For many people, the wild fluctuations of global markets over the past few weeks were simply bad luck or a sign of the looming and dreaded double-dip recession. But for a large number of Americans, apparently, they were a sign from God. A recent survey by Baylor University shows that around 20 percent of Americans see God's hand at work in the economy -- even if they also strongly support a market free of all non-divine influence. "They think the economy works because God wants it to work. It's a new religious economic idealism," study co-author Paul Froese told USA Today.
For these religious economic idealists, the connection between financial success and belief highlighted by the likes of television preachers Jimmy Swaggart and Joel Osteen makes perfect sense. And they've got a rich history of academics backing them up. Max Weber's The Protestant Ethic and the Spirit of Capitalism, for example, has gained new popularity among economists trying to explain why some countries are rich and others poor. But before we begin a search for an unindicted evangelist of the prosperity gospel to replace Ben Bernanke at the Fed, it might be worth having a closer look at the real relationship between God and mammon.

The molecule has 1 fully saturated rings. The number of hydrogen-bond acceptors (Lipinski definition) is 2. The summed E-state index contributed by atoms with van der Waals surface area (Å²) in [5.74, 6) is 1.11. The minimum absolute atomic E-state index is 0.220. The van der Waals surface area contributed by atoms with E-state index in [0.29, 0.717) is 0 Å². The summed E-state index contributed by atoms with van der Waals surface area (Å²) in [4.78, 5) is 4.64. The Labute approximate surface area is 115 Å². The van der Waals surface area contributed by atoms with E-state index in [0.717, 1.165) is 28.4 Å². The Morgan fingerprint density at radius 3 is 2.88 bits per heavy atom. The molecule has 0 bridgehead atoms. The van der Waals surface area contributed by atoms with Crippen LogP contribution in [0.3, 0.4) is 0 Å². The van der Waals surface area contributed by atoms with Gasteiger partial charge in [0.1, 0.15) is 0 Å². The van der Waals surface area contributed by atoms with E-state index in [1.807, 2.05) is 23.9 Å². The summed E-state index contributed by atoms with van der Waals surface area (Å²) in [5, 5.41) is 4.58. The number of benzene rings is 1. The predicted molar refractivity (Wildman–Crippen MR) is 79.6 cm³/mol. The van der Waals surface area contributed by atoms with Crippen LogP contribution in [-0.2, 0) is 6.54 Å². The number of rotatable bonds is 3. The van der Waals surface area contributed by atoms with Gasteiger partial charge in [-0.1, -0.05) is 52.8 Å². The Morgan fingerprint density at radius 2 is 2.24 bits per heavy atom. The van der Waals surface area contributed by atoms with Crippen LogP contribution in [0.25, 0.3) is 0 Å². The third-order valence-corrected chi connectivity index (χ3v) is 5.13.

Weber's theory goes like this: Protestants are upstanding and hardworking citizens because they want to make it clear that they are part of the elect. They don't spend money on fripperies, because that would be a sign of Catholic indolence; instead, they invest and become even richer. Hence, Protestant Northern Europe became much richer than the Catholic South.
Most recent reinterpretations of Weber downplay the Protestant-Catholic distinction in favor of Christianity vs. the rest or even just the religious vs. the godless. The Baylor survey provides evidence that a number of Americans have some sympathy with a "neo-Weberian" view of the world that equates any kind of faith with wealth. People who strongly believe that God had a plan for them were also twice as likely to support the idea that "success is achieved by ability rather than luck."
But the Weberian worldview, it turns out, doesn't do a great job of explaining which people or countries are rich and which are poor. Economist Davide Cantoni of the Universitat Pompeu Fabra in Barcelona, Spain, studied the Holy Roman Empire, where the Protestant Reformation began, to investigate whether regions that swung Lutheran developed faster than regions that swung to Rome. The answer: Not at all.
And economists Sascha Becker and Ludger Woessmann of the Ifo Institute at the University of Munich argue that any link from Protestantism to wealth in Northern Europe is due not to the sense (or reality) of being elect, but to the fact that Protestants liked reading the Bible (encouraging literacy).